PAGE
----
Katy and I wore matching terrycloth cover-ups––two-toned pink sculpted bath towels sewn together with an opening for our heads, and two more for our arms. We pushed her mother’s upright Hoover into the middle of the beige shag carpeted living room, not to vacuum, but give her mom a concert. The vacuum handle was the perfect height for me, a nine year old, and Katy, a year older and wiser.
We sang a song, our current favorite that Katy learned at catechism. The lyrics allowed us to perfect our hand motions, furthering our dreams of becoming backup singers for Diana Ross, or even Glenn Campbell, if he had that sort of thing.
So we stood in Katy’s living room, our skinny calves sticking out from the slits in our pink terry sacks, blocking Katy’s mom’s view of the TV from where she sat on the pea green couch, her feet in white Keds kicked up on the coffee table, smoking Virginia Slims.
We rolled our arms barrel style in front of us, then at our sides as we leaned into the Hoover mike and sang––
Ezekiel saw two wheels a rollin, way in the middle of the air.
Never mind that I had no clue who Ezekiel was, here came the part where our hand motions grew even more elaborate.
A wheel inside a wheel a rollin, way in the middle of the air.
I couldn’t help but picture my pet rats’ exercise wheel spinning inside an even larger one, suspended six feet in the air.
The big wheel ran by faith. The little wheel ran by the grace of God.
We swiveled our hips a bit at that part. During rehearsal, before Katy’s mom got home from work, we’d tried singing our song while hula hooping, but with the arm motions and our need for the microphone, it just didn’t work.
As I swung my hips and churned my arms, I simply couldn’t picture faith or grace or God or how those things could possibly make wheels spin in mid-air. But then, I wasn’t Catholic, and I wasn’t in catechism, like Katy, who went to Saint Anne’s on Wednesday’s after school to learn about God.
We performed our one song concert on a Friday night, and when we were through, Katy’s mom turned her attention to the six o’clock news. We traipsed into the kitchen, opened the freezer, pulled out a package of fish sticks and another of tater tots, lined them in neat rows on a baking sheet and slid them into the oven. Any other night of the week, Katy’s family would eat Hamburger Helper or Sloppy Joes, but not on Fridays. Fridays had to be fish.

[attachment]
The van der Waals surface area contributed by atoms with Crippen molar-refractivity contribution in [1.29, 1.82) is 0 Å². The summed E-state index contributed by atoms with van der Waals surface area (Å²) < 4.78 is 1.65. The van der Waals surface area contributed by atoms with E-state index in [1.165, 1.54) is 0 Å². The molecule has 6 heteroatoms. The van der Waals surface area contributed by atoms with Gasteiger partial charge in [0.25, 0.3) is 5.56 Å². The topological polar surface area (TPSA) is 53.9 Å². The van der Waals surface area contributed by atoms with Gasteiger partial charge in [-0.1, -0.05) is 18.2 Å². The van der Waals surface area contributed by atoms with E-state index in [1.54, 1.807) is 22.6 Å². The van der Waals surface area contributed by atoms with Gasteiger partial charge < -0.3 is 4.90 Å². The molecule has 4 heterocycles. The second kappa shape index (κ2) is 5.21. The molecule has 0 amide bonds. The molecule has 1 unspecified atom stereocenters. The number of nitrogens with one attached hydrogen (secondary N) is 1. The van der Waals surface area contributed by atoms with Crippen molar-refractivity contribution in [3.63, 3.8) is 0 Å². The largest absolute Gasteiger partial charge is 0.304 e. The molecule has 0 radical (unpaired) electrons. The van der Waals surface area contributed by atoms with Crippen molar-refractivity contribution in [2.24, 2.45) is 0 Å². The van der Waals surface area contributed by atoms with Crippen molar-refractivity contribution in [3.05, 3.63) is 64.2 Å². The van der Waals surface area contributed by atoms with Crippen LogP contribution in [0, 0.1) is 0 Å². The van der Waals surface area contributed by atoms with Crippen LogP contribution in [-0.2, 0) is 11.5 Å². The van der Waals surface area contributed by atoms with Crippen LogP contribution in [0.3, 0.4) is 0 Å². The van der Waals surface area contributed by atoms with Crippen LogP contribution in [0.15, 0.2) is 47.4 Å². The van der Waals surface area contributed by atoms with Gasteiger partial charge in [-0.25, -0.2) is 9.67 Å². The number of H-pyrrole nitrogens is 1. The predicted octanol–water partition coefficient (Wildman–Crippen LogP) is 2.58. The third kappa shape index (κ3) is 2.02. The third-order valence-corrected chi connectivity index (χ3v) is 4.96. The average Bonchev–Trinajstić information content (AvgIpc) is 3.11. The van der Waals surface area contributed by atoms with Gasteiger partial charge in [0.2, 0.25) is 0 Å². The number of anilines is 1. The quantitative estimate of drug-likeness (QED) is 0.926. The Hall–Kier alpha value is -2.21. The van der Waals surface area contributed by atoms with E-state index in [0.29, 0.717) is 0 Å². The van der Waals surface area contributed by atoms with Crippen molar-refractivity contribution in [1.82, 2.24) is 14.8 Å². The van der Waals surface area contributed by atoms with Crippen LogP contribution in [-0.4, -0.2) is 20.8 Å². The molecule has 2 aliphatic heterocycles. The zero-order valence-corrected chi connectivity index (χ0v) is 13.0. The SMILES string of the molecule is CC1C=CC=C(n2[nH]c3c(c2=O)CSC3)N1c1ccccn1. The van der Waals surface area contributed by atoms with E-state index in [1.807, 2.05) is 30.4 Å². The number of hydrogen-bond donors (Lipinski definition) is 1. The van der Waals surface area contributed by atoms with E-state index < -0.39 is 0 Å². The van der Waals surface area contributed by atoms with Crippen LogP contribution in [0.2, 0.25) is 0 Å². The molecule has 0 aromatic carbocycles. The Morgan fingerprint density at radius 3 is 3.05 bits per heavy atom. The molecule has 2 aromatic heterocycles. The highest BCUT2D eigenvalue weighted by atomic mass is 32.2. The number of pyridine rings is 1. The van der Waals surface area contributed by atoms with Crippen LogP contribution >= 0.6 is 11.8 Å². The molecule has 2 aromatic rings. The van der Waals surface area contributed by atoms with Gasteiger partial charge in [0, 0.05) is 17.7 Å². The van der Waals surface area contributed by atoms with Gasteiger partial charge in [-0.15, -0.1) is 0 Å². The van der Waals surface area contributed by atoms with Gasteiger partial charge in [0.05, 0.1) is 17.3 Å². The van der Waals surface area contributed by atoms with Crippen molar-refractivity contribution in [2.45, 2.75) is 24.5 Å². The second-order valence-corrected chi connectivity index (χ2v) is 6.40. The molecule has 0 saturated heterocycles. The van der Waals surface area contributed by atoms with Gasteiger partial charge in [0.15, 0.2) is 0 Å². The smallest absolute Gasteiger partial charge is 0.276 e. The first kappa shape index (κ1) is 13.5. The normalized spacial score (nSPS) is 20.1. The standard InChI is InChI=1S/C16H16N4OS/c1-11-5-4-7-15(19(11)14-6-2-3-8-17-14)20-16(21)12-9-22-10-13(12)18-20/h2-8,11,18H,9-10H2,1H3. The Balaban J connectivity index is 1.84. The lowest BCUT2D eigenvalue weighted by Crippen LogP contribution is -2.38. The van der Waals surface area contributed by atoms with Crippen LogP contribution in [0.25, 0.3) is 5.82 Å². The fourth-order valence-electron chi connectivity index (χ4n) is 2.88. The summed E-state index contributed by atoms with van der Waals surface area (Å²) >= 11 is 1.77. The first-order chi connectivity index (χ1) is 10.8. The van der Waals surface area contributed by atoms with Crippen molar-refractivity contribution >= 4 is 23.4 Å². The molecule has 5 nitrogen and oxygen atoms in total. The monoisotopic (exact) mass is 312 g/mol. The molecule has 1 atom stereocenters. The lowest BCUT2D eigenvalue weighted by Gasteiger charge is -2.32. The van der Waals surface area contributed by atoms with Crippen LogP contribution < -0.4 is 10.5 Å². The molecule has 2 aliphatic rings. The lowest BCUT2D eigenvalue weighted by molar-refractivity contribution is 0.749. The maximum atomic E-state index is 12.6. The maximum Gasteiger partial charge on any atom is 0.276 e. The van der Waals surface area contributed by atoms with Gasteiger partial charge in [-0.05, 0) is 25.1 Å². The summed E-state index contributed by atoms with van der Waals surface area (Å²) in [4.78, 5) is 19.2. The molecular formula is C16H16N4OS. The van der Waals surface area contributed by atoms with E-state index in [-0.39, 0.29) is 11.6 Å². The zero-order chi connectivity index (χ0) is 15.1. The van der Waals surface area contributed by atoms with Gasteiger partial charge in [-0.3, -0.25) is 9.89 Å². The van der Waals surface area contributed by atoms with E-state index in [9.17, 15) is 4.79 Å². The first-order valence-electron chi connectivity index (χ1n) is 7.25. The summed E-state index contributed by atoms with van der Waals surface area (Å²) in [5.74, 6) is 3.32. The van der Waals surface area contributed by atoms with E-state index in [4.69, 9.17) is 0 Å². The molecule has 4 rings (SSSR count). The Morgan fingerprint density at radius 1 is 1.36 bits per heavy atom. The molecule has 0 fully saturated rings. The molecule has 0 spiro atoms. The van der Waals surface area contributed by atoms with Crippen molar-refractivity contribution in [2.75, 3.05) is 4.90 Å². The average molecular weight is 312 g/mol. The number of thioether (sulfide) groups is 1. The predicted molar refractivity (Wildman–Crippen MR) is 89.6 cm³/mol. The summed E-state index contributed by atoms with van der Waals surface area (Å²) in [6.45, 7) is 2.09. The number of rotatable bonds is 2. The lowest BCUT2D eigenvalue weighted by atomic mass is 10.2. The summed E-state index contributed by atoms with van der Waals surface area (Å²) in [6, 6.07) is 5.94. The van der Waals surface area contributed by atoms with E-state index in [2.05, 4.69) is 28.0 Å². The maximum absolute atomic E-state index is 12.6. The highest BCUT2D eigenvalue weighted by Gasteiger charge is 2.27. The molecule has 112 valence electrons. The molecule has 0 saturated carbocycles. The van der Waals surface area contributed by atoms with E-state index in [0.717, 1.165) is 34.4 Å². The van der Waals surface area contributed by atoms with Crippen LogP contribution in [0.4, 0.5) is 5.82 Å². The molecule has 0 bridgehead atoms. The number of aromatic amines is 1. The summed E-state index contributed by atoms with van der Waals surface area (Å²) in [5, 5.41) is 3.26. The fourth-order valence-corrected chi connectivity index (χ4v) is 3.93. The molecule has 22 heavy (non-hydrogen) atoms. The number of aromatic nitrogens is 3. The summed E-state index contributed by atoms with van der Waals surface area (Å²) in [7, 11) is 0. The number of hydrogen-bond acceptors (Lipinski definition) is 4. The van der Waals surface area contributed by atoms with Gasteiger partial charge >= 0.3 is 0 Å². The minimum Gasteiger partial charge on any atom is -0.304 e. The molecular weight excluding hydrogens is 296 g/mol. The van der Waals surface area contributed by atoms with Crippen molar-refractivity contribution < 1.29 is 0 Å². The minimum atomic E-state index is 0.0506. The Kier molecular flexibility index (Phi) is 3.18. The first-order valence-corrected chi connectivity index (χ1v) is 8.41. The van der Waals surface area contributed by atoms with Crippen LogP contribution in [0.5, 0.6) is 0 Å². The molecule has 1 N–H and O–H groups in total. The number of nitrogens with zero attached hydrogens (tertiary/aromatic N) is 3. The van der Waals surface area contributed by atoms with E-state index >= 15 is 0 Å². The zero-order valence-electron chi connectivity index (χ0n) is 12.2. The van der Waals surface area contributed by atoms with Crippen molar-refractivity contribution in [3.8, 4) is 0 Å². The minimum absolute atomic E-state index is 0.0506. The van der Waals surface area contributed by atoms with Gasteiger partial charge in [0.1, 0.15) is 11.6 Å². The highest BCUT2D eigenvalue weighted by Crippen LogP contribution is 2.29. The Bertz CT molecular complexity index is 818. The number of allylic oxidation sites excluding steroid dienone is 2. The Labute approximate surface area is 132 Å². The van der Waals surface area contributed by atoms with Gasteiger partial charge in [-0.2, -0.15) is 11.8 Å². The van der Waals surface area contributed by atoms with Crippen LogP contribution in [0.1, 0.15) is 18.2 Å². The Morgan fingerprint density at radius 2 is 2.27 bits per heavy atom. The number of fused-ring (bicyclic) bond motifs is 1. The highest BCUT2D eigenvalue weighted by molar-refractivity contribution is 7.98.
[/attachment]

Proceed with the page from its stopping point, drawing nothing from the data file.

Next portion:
Katy said it had something to do with Jesus, who was as impossible for me to imagine as a wheel inside a wheel a rollin way in the middle of the air.
Almost 38 years later, Ezekiel is still a mystery to me. An Old Testament prophet, his visions of wheels full of eyes and his eating scrolls before he went to Israel on God’s behalf with words of gloom and doom, make him a difficult figure for me understand.
But, I still remember the song, both melody and words. It comforts me to know that whether or not I understand the ancient prophets, God is there in our lives, in all our attempts to keep our wheels spinning, juggling our lives and our responsibilities. By God’s grace, and by our faith they don’t all come crashing down at once. Even when it seems they have, there is a perspective larger than our own. If we can see beyond the living room and our own little concerts, we can see that we’re offered abundant opportunities to sing, to learn new songs, to stretch our understandings of our own lives, to embrace the unknown, to believe in the impossible.
And in doing so, we open the doors for God, just a crack. While we’re busy rolling our arms, swinging our hips and saying we don’t have all the answers, Jesus just might enter in and offer some answers of his own.